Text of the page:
Writing helpful and consistent commit messages is crucial for maintainability and collaboration. Luckily, there are some well established guidelines for us to follow.
Conventional Commits is a popular commit convention base on the conventions used by the angular team. The convention consists of five parts (type, scope, summary, body, and footer) arranged in the following format:
<type>[optional scope]: <summary> [optional body] [optional footer(s)]
The type of a commit message is the most important part and is the first part of a commit message. You are free to use any types that you want, but you should try to stick to existing conventions and try to keep the list of possible types to as few as are needed. At a minimum, there should be three types:
chore. Having these three commits will let you distinguish between the three main types of code changes.
- feat: short for “feature” and can represent any new change in features or behavior that affects consumers.
- fix: essentially a bug fix, can represent any change to an unintended behavior that affects consumers.
- chore: can represent any change that does not affect consumers.
With just these three types, almost every code change can distinctly categorized following this flow chart:
The hardest part is probably in determining if the change corrects “unintended” behavior. If there’s a spelling mistake, then that’s a
fix since the behavior was unintended. If you want to add a new word or sentence, then that’s a
feat, but what if the change is a performance fix?
Ultimately, your team will have to decide how you want to classify these changes. The angular team, for example uses the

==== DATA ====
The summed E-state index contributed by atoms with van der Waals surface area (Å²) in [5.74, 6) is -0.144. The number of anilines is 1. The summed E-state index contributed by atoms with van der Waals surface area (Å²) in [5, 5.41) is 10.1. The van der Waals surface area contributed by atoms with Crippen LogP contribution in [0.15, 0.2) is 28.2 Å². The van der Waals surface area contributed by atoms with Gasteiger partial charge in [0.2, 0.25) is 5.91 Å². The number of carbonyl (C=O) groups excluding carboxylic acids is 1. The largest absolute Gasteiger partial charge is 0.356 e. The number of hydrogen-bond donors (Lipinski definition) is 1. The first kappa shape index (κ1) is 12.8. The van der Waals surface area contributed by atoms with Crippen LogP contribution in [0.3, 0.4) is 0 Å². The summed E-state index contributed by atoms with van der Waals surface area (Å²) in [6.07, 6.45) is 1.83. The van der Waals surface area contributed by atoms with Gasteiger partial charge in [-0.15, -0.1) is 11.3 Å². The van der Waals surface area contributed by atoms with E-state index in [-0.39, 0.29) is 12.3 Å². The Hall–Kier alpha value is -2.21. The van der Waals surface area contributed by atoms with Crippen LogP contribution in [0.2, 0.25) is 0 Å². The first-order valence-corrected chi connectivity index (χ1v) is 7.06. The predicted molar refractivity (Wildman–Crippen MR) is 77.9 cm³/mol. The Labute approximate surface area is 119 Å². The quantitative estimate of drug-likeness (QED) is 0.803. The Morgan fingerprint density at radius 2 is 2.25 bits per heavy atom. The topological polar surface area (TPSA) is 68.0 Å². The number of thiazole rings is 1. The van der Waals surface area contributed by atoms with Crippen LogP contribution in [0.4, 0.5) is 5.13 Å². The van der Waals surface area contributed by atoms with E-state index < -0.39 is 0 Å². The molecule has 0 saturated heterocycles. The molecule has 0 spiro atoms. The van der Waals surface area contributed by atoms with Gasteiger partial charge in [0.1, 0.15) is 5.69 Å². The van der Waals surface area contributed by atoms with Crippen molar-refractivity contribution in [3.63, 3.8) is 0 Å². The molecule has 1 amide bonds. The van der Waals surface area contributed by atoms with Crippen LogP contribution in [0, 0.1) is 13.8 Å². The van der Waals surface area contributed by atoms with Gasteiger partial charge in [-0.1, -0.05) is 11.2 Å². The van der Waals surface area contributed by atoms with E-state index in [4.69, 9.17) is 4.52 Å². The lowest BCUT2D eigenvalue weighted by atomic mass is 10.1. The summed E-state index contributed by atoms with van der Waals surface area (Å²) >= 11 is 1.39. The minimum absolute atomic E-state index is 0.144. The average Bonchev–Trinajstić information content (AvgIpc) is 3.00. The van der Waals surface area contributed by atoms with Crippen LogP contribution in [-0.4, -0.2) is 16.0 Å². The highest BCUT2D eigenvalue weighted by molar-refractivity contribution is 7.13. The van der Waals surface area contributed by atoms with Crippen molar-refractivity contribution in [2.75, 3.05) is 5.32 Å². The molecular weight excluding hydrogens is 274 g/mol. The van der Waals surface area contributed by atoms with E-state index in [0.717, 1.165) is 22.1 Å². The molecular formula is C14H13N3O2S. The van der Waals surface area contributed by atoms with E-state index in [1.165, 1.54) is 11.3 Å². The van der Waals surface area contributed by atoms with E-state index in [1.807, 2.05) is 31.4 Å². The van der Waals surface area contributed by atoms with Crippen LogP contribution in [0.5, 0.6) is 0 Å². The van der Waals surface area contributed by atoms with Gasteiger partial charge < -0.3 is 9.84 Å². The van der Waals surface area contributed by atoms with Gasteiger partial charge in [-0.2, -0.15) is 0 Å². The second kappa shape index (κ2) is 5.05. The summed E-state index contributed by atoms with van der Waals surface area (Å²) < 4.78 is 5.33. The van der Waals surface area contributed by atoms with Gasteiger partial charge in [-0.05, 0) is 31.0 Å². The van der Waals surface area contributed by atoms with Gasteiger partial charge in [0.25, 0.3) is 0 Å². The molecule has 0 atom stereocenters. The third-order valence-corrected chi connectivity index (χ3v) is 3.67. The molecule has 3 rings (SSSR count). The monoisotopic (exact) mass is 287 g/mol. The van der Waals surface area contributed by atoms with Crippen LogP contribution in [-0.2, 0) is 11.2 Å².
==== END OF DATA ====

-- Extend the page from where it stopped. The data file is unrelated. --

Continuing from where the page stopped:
perf type as its own performance type. Also, they decided that it was beneficial to further divide the chore type into several other types such as
Commits should be as small as possible, but not any smaller.
A commit is atomic when it cannot be split into separate commits AND it still provides value on its own. Each commit should be valuable in and of itself and not just preparation for another commit that will (hopefully) come later.
If a change refactors some code, fixes a bug, and adds new behavior, it should be split into three separate commits so that each commit can fit squarely into just one commit type. This can lead to better historical documentation and is a way of more granularly stating intentions and reasons about why code changes. This will also allow you to ship smaller pull requests and can make both code reviews and reverts easier.
Let’s look at some examples:
If you need to create two separate classes to implement a feature, they should go in the same commit (assuming that one class without the other would not be valuable).
If implementing a feature requires that you split one class into two, then this could result in one or more commits depending on the circumstances. If splitting the class into two makes the library more maintainable or flexible (even if the new feature never comes), then the refactoring should be its own commit because it is valuable. However, if splitting the class does not make any sense if the new feature never comes, then the split should occur within the same commit as the feature.